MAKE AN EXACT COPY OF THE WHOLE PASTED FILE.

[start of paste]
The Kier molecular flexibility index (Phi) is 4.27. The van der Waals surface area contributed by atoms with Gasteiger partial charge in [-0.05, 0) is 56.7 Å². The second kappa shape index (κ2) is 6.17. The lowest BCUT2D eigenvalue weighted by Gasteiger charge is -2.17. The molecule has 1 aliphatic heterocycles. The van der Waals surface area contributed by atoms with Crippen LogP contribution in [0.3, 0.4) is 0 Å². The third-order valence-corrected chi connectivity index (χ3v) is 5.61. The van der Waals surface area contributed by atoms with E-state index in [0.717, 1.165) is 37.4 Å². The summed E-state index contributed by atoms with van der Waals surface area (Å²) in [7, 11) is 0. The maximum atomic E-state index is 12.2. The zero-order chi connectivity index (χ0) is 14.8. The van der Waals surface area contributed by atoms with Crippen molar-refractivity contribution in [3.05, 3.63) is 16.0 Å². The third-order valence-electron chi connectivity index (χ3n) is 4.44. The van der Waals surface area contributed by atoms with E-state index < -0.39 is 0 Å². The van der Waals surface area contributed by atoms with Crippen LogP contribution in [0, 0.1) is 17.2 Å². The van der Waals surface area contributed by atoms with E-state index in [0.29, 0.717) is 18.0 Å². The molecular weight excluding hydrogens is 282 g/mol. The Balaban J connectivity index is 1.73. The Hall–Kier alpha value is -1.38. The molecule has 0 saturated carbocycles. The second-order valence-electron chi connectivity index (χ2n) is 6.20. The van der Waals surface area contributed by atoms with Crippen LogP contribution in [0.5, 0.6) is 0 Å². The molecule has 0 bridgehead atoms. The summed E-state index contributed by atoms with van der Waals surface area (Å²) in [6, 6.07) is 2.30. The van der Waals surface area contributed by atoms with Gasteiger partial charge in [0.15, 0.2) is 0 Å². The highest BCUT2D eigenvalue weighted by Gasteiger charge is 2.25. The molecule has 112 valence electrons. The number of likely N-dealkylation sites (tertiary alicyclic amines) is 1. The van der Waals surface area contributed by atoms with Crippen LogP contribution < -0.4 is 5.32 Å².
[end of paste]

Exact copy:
The Kier molecular flexibility index (Phi) is 4.27. The van der Waals surface area contributed by atoms with Gasteiger partial charge in [-0.05, 0) is 56.7 Å². The second kappa shape index (κ2) is 6.17. The lowest BCUT2D eigenvalue weighted by Gasteiger charge is -2.17. The molecule has 1 aliphatic heterocycles. The van der Waals surface area contributed by atoms with Crippen LogP contribution in [0.3, 0.4) is 0 Å². The third-order valence-corrected chi connectivity index (χ3v) is 5.61. The van der Waals surface area contributed by atoms with E-state index in [0.717, 1.165) is 37.4 Å². The summed E-state index contributed by atoms with van der Waals surface area (Å²) in [7, 11) is 0. The maximum atomic E-state index is 12.2. The zero-order chi connectivity index (χ0) is 14.8. The van der Waals surface area contributed by atoms with Crippen molar-refractivity contribution in [3.05, 3.63) is 16.0 Å². The third-order valence-electron chi connectivity index (χ3n) is 4.44. The van der Waals surface area contributed by atoms with E-state index < -0.39 is 0 Å². The van der Waals surface area contributed by atoms with Crippen LogP contribution in [0, 0.1) is 17.2 Å². The van der Waals surface area contributed by atoms with E-state index in [0.29, 0.717) is 18.0 Å². The molecular weight excluding hydrogens is 282 g/mol. The Balaban J connectivity index is 1.73. The Hall–Kier alpha value is -1.38. The molecule has 0 saturated carbocycles. The second-order valence-electron chi connectivity index (χ2n) is 6.20. The van der Waals surface area contributed by atoms with Crippen LogP contribution in [0.5, 0.6) is 0 Å². The molecule has 0 bridgehead atoms. The summed E-state index contributed by atoms with van der Waals surface area (Å²) in [6, 6.07) is 2.30. The van der Waals surface area contributed by atoms with Gasteiger partial charge in [0.15, 0.2) is 0 Å². The highest BCUT2D eigenvalue weighted by Gasteiger charge is 2.25. The molecule has 112 valence electrons. The number of likely N-dealkylation sites (tertiary alicyclic amines) is 1. The van der Waals surface area contributed by atoms with Crippen LogP contribution < -0.4 is 5.32 Å².